Gemini New Moon: meetings of Mercury & Venus
The Lunar Eclipse on May 24 occurred at the same time that Mercury and Venus were conjunct at 19 degrees of Gemini, also in range of being conjunct Jupiter. In June the cycle continues, as Venus and Mercury will be conjunct again, magically, at the time of the Summer Solstice. There is some incredible synchronicity in their cycle of the moment, as the same degree of Gemini at which they were conjunct during the Lunar Eclipse on May 24 is the same degree as the New Moon in Gemini that will be occurring this week on June 8. In his book An Astrological Mandala, Dane Rudyhar’s analysis of this Gemini degree is intriguing in connection with intentions we can set for ourselves at this time (p. 102):
Gemini 19: A LARGE ARCHAIC VOLUME REVEALS A TRADITIONAL WISDOM.
Keynote: Contacting the all-human planetary Mind underlying any cultural and personal mentality.
Occult tradition tells us that all cyclic manifestations of the human mind have had a primordial revelatory Source. It speaks of ancient books made of especially treated papyrus leaves and conveying through symbols the archetypal processes at the root of all earthly existence. Such volumes, said to remain in the possession of certain Adepts, constitute the “exteriorization” of archetypal knowledge and wisdom. They contain the “seed-ideas” from which the human mind grows, cyclically producing cultures of various types.
What sorts of archaic volumes of traditional wisdom are accessible to people today? With the Internet, people have more access to ancient sources of wisdom than ever before. In our earliest development, however, one of the first sources of traditional wisdom we experienced were found in Fairy Tales and picture books read to us when our language comprehension was first developing. Through Fairy Tales we gained an archetypal sense and understanding for a number of important lessons in life, but especially in how to individuate, evolve our consciousness, and find our true path in the world. As toddlers we could sense the great truth of these stories, and it is why the “hero’s journey” is so widely popular in analysis of myth- because it is true. There is timeless wisdom integrated into each unique hero and heroine’s journey that appears in Fairy Tales. Telling stories is a Gemini association, and a function of Gemini spirituality. In Fire in the Head: Shamanism and the Celtic Spirit, author Tom Cowan relayed some of his research into the spiritual role played by storytellers in Celtic culture:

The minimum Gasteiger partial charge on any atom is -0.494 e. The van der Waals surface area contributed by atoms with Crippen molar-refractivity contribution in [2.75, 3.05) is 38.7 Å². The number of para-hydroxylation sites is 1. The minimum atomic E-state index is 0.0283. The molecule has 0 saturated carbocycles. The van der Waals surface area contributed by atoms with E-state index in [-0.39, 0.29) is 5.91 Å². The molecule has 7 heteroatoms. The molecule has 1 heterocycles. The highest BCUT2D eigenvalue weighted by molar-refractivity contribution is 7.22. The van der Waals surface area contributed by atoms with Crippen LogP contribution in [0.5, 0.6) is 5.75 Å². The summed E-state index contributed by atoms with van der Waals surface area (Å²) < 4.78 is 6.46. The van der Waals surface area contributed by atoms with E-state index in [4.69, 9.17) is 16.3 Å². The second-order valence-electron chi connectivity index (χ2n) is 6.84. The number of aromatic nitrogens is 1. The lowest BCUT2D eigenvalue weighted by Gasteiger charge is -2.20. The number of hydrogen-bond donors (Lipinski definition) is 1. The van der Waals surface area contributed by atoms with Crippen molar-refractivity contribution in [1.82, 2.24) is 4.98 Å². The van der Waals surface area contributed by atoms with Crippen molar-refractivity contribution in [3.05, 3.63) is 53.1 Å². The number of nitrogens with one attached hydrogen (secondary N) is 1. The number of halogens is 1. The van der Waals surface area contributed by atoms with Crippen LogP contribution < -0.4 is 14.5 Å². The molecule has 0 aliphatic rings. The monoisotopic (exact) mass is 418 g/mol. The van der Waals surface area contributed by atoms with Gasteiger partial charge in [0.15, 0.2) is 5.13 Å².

Alwyn and Brinley Rees note that the Latin word historia, from which the word story derives, is also the root for the word history, a term originally meaning “knowing,” “learned,” and “wise.” In old Welsh the word for story meant “guidance,” “direction,” and “instruction.” The stem for the Welsh term meant “sign,” “symbol,” “omen,” and “miracle.” The Rees’s conclusion to this etymological puzzle is that the ancient Welsh storyteller was indeed a seer and teacher “who guided the souls of his hearers through the world of ‘mystery’.” Thus we find the Celtic storytellers fulfilling one of the important roles played by classical shamans, the guider and instructor of souls.
–Tom Cowan, Fire in the Head, p. 99
A Fairy Tale that has re-emerged for me in the midst of the intense astrological energy of the moment is The Ugly Duckling by Hans Christian Anderson. This is in part due to some synchronicity of events at my daughter’s elementary school. Every year, the students observe the hatching of ducklings from eggs, that then spend some time growing up in the garden on school grounds that is tended by parents, community volunteers, teachers, and students. In the past, my daughters and I have been part of the duckling caregiving team. This year, something inexplicable happened: a chick, baby chicken, was hatched among the ducklings. The students gave her the endearing name, “Chuck,” and this chicken growing up among ducks brings up one of the most famous fairy tales of identity crisis: The Ugly Duckling.